Article  Google Scholar 

  10. 10.

    Almond D, Currie J. Chapter 15 – Human capital development before age five. In: Handbook of Labor Economics, vol. 4; 2011. p. 1315–486.

    Google Scholar 

  11. 11.

    Walker SP, Wachs TD, Meeks Gardner J, Lozoff B, Wasserman GA, Pollitt E, Carter JA. Child development: risk factors for adverse outcomes in developing countries. Lancet. 2007;369(9556):145–57 https://doi.org/10.1016/S0140-6736(07)60076-2.

    Article  Google Scholar 

  12. 12.

    Black RE, Victora CG, Walker SP, Bhutta ZA, Christian P, De Onis M, et al. Maternal and child undernutrition and overweight in low-income and middle-income countries. Lancet. 2013;382(9890):427–51.

    Article  Google Scholar 

  13. 13.

    Lozoff B, Beard J, Connor J, Felt B, Georgieff M, Schallert T. Long-Lasting Neural and Behavioral Effects of Iron Deficiency in Infancy. Nutr Rev. 2006;64(5 Pt 2):S34–43 discussion S72-91.

    Article  Google Scholar 

  14. 14.

    West KP Jr, Darnton-Hill I. Vitamin A Deficiency. In: Semba RD, Bloem MW, editors. Nutrition and Health in Developing Countries; 2001. p. 267–306.

    Google Scholar 

  15. 15.

    INE-Ministerio de Salud. Encuesta de Demografía y Salud EDSA 2016. La Paz. 2017.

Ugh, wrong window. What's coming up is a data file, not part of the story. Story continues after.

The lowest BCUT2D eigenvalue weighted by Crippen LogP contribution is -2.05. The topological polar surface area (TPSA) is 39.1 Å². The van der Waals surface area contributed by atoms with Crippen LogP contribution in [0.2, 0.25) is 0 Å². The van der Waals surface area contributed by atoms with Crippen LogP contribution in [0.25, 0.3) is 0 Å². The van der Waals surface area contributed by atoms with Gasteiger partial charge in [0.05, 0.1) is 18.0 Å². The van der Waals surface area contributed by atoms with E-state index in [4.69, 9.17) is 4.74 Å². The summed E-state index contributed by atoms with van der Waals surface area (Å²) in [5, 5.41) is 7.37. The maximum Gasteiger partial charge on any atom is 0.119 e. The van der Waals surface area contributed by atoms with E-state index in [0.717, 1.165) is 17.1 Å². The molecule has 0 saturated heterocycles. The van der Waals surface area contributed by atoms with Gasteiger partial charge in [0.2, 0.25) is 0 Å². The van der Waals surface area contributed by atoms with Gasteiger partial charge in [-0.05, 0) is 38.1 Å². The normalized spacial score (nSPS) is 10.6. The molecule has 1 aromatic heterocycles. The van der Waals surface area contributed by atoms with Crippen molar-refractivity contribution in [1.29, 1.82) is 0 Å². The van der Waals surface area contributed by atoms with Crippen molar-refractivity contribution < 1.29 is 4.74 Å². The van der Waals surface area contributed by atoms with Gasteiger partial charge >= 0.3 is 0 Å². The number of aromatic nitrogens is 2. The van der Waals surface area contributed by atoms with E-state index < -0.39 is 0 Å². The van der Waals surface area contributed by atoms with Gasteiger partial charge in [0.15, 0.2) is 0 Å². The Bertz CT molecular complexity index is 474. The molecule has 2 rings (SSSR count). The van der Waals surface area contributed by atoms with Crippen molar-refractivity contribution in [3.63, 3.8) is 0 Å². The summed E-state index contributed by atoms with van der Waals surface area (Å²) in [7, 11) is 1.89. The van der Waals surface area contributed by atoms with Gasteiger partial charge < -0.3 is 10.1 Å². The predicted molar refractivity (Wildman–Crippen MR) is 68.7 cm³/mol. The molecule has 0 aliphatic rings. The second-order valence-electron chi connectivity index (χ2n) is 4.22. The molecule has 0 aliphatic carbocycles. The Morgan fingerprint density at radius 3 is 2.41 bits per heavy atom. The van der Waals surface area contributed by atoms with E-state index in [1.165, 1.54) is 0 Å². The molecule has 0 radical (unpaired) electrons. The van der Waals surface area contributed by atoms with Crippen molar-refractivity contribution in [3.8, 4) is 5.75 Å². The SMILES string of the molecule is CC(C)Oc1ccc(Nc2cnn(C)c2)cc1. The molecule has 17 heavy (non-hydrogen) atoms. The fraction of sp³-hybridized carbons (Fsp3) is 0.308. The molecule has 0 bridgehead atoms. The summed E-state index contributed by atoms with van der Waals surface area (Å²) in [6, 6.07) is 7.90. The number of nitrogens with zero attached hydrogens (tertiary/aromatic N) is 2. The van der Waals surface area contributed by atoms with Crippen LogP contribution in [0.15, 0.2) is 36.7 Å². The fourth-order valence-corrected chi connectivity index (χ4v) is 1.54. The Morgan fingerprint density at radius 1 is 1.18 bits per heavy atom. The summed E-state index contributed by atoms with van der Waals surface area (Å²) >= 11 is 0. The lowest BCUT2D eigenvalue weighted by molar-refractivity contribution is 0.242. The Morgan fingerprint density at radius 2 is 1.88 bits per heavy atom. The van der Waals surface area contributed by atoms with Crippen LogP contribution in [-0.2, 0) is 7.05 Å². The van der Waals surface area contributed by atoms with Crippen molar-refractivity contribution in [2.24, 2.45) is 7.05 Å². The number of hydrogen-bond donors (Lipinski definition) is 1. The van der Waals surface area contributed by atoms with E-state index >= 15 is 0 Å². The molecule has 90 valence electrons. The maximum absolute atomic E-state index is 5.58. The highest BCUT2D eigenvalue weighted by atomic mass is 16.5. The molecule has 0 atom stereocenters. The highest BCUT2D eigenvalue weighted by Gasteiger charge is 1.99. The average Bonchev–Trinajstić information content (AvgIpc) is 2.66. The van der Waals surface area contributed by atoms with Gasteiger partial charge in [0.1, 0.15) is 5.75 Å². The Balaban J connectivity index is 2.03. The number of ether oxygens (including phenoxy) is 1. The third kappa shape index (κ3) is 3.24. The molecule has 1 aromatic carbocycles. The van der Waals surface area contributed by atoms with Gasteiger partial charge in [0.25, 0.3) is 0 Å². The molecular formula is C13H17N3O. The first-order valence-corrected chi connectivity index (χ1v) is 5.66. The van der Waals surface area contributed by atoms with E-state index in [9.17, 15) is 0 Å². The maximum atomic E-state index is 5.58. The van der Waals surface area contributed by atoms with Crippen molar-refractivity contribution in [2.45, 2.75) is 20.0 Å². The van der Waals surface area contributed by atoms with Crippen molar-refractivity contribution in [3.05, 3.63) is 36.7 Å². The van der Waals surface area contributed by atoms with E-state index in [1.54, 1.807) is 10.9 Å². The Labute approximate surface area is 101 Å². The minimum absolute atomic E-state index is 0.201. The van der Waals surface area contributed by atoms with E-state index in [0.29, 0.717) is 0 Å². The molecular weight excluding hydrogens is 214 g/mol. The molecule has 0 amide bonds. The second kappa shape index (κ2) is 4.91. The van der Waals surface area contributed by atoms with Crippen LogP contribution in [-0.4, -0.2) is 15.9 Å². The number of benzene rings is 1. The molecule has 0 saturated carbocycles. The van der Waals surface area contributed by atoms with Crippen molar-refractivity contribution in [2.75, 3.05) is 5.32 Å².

Google Scholar 

  16. 16.

    Grantham-McGregor S, Ani C. A Review of Studies on the Effect of Iron Deficiency on Cognitive Development in Children. J Nutr. 2001;131:649–68.

    Article  Google Scholar 

  17. 17.

    World Health Organization. WHO child growth standards: lenght/height-for-age, weight-for-age, weight-for-length, weight-for-height and body mass index-for-age: methods and development. Geneva: World Health Organization; 2006.

    Google Scholar 

  18. 18.

    Erhardt JG, Estes JE, Pfeiffer CM, Biesalski HK, Craft NE. Combined measurement of ferritin, soluble transferrin receptor, retinol binding protein, and C-reactive protein by an inexpensive, sensitive, and simple sandwich enzyme-linked immunosorbent assay technique. J Nutr. 2004;134(11):3127–32.

    CAS  Article  Google Scholar 

  19. 19.

    Sommer A, Davidson FR. Assessment and Control of Vitamin A Deficiency: The Annecy Accords. J Nutr. 2002;75(0022):2857–2866S.